2015 Crop Year Farm Program Payment Details Posted by FSA

As was noted in last week’s NAWG e-newsletter, USDA’s Farm Service Agency (FSA) has begun issuing Agriculture Risk Coverage (ARC) County program and Price Loss Coverage (PLC) program payments for the 2015 crop year.  Maps have been posted online showing the ranges of payments by county for wheat, corn, and soybeans.  On Wednesday last week, FSA posted a document showing the aggregate dollar amounts of payments by program, commodity, and state.  Additionally, FSA also posted a spreadsheet showing by county and commodity the benchmark yield and benchmark revenue as well as the final price and final actual yield used to determine payment rates.  If producers have questions about the data that’s used or the final payment rates, please contact the NAWG office and we would be happy to assist you with seeking information from USDA.  Particularly as farmers are struggling with low prices, the Farm Bill safety net programs are more important now than ever.

Agriculture Marketing Service Moves Forward on Bioengineering Disclosure Standard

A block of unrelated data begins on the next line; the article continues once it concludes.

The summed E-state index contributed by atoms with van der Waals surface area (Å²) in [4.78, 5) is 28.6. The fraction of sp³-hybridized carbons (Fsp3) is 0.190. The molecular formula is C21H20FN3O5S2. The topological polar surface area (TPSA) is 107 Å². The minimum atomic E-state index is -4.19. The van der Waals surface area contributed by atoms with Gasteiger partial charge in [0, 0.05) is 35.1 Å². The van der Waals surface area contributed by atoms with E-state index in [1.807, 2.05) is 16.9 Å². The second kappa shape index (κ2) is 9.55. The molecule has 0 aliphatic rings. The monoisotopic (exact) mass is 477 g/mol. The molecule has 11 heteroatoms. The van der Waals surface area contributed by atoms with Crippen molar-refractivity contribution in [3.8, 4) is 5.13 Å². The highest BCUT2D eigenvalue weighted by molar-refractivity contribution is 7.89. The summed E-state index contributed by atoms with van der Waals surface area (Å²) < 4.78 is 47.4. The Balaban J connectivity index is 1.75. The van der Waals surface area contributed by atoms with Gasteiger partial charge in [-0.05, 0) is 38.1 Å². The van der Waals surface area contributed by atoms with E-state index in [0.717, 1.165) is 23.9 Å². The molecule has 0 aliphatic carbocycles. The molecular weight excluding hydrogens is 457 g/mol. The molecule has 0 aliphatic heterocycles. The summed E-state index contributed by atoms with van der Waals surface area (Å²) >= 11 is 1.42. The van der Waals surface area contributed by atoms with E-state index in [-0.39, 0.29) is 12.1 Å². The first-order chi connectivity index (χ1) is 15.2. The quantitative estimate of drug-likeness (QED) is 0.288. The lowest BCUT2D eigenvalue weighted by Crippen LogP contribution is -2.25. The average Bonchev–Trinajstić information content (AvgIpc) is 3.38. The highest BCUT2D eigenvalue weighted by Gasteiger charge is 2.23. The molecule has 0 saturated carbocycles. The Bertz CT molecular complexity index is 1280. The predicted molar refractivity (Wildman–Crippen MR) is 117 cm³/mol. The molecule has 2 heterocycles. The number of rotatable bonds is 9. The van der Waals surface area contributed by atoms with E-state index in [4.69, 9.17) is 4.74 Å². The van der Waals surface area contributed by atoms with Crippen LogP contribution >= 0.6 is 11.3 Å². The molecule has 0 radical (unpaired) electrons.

The U.S. Department of Agriculture’s (USDA) Agricultural Marketing Service (AMS) posted a solicitation for proposals to conduct a Study on the Electronic or Digital Link Disclosure. The National Bioengineered Food Disclosure standard requires the study to identify any technology challenges that may influence consumer access to information regarding bioengineered ingredients on food packages. Following the passage of the GMO labeling bill into law this summer, the National Bioengineered Food Disclosure Standard was enacted; the AMS has two years of rule-making to implement a food disclosure standard, and must complete this study one year from the date of passage, or July 2017. The options for on-package disclosure range from telephone numbers to a symbol developed by the AMS, or electronic disclosure such as a QR code. The efficacy of these options in providing comprehensive information to consumers was a controversial point throughout the bill’s passage, and the study to be conducted also led to controversy when AMS announced they planned to conduct two studies: one to evaluate the consumer access to digital labeling as outlined in the bill, and an another to evaluate the actual use of electronic labels. After reviewing the comments provided on the proposed studies, AMS ultimately decided to only conduct the one study requested in the bill. NAWG commends AMS on their efforts to follow through with the requirements of the Bill and bring scientific-based information to consumers.